How do atheists see the relationship between atheism, deism, and theism?

Atheists seem to be rather casual in lumping all religious positions together. I often read pieces that fail to make clear distinctions between theistic and deistic beliefs. Please elaborate on this and why one is so much more threatening than the others.

Posted: December 4th 2007


For me, it’s a historical question. But first, to definitions:

Atheists don’t believe in the existence of a god

Deists believe in a god who created the universe and then let it run on its own

Theists generally believe in a interventional god – one who is present in the world – as a generality, though there are many versions of theism.

If you go back a few hundred years – say, to the 1700s – you will find a number of deists, and a number of theists, and not that many atheists.

One of the central problems with atheism was that nobody had a good idea of how the universe got created, so you had a lot of learned gentlemen (and the rare learned gentlewoman…) who were deists.

In the past 100 years or so, with the advent of modern cosmology, that problem with atheism has vanished – at least in the eyes of many people – and those people have become atheists, and deists are a very rare breed, at least in my experience.

So, in general it doesn’t make sense to talk about deists because deists are hard to find.

The other reason is that atheists and deists have very similar world-views, and only differ on how the universe was created.

Theists, however, have fundamentally different views from both atheists and deists, so that’s where most of the discussion lies.

Posted: December 9th 2007

See all questions answered by Eric_PK

jonecc www

Theists seem to be rather casual in not noticing the range of atheist discussion on the subject. If you read The God Delusion, for instance, you will find a long discussion of various forms of religious belief, including deism.

Fringe beliefs aren’t our main focus, though. Our main focus is on the mainstream. This is for two reasons. The first reason is that most religious people believe in a personal God that answers prayer and has a purpose for each of us, in an afterlife, and in a particular text, and these are the beliefs we take issue with.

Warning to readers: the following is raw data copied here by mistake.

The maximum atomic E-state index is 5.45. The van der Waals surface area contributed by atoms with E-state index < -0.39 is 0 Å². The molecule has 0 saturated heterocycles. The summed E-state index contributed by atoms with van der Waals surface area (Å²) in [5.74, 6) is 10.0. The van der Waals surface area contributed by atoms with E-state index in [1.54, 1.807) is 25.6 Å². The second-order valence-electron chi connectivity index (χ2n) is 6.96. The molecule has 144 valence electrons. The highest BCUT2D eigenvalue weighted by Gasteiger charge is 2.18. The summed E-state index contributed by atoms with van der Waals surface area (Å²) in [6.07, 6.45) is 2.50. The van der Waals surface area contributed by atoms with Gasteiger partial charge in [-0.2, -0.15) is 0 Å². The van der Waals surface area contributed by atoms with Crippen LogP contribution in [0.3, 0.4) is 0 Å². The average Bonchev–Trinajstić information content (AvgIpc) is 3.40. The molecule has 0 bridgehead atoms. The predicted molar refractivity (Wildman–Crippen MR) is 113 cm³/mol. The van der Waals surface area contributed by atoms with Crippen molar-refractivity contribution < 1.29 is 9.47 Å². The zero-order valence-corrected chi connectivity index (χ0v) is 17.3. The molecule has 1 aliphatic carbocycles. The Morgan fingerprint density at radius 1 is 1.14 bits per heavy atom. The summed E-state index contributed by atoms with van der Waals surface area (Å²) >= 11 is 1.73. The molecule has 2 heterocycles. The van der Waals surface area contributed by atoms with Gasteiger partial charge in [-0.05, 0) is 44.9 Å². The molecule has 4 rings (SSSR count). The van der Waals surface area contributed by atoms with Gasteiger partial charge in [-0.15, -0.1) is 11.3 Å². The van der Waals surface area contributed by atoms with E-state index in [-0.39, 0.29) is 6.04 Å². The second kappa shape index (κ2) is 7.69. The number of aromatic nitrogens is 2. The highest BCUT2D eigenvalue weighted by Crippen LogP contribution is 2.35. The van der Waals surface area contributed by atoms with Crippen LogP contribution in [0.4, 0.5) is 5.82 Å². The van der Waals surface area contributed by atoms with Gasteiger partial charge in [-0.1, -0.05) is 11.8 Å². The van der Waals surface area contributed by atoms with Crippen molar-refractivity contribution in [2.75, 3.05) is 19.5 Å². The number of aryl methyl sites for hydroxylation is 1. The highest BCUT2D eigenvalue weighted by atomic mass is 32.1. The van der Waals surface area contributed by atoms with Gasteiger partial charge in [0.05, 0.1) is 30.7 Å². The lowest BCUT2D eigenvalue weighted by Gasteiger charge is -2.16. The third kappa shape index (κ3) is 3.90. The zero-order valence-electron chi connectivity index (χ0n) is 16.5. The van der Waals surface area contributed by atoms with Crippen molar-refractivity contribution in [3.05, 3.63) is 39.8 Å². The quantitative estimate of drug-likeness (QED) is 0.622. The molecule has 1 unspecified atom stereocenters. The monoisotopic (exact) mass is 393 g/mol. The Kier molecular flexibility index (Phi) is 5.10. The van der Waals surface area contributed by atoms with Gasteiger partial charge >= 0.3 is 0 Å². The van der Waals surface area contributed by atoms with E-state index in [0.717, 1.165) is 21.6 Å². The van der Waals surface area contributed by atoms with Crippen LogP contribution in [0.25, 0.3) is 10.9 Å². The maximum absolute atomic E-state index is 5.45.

Secondly, it is mainstream religious practice which is responsible for most of the social problems we see in religion. People who believe that God made the world but is uninvolved in it, or that the beauty of the universe is some kind of deity in itself, or that the universe is made out of mind which is struggling to be reunited with itself, or whatever, are in our opinion making unwarranted claims. However, they don’t normally want to stone gay people to death, or impose the role of homemaker on women, or apply the death penalty for apostasy, or take over states and run them as deocracies, or teach their children about hell, so our level of interest in them is correspondingly lower.

Posted: December 5th 2007

See all questions answered by jonecc

SmartLX www

Atheists aren’t the only ones who can fail to make that distinction.

Definitions first. A deist believes in a watchmaker; a god who is solely the Creator and hasn’t intervened since. A deist is technically a theist, but theism has come to mean belief in an interventionist god or gods. In other words, a theist believes a god participates in our daily lives, and a deist thinks it doesn’t.

That’s the usual way of it. Unfortunately, some deists believe the Creator set up the whole plan in the beginning, and prescribed each of us a special purpose. Here’s Robespierre of the French Revolution, founder of the deist Cult of the Supreme Being:

Is it not He whose immortal hand, engraving on the heart of man the code of justice and equality, has written there the death sentence of tyrants? Is it not He who, from the beginning of time, decreed for all the ages and for all peoples liberty, good faith, and justice? He did not create kings to devour the human race. He did not create priests to harness us, like vile animals, to the chariots of kings and to give to the world examples of baseness, pride, perfidy, avarice, debauchery, and falsehood. He created the universe to proclaim His power. He created men to help each other, to love each other mutually, and to attain to happiness by the way of virtue.

This sort of deism uses its god’s prescience to portray it as being involved in daily affairs in advance, and can lead people to self-righteousness as easily as theism.

Modern religious apologists often use deist arguments for a Creator as arguments for their own religion. Dinesh D’Souza, for example, uses the fine-tuned universe argument and the First Cause argument ad nauseum. These arguments cannot establish the truth of any particular theist religion as they’re completely non-specific, but they’re mainly used as an anti-atheist measure because an atheist doesn’t even believe in a Creator.

When someone just uses deism as the explanation for the universe and its wonders and then believes there is no divine plan, it’s generally safer but it still bugs me for two reasons.

Firstly, theists like D’Souza can solicit deists’ agreement on deist arguments like the above, and then jump from a more plausible deist god to their own personal gods with no further logic. Atheists and deists will call them on it, but other theists might not.

Secondly, deism is still a poor explanation for the universe because how do you then explain the Creator?

Posted: December 4th 2007

See all questions answered by SmartLX


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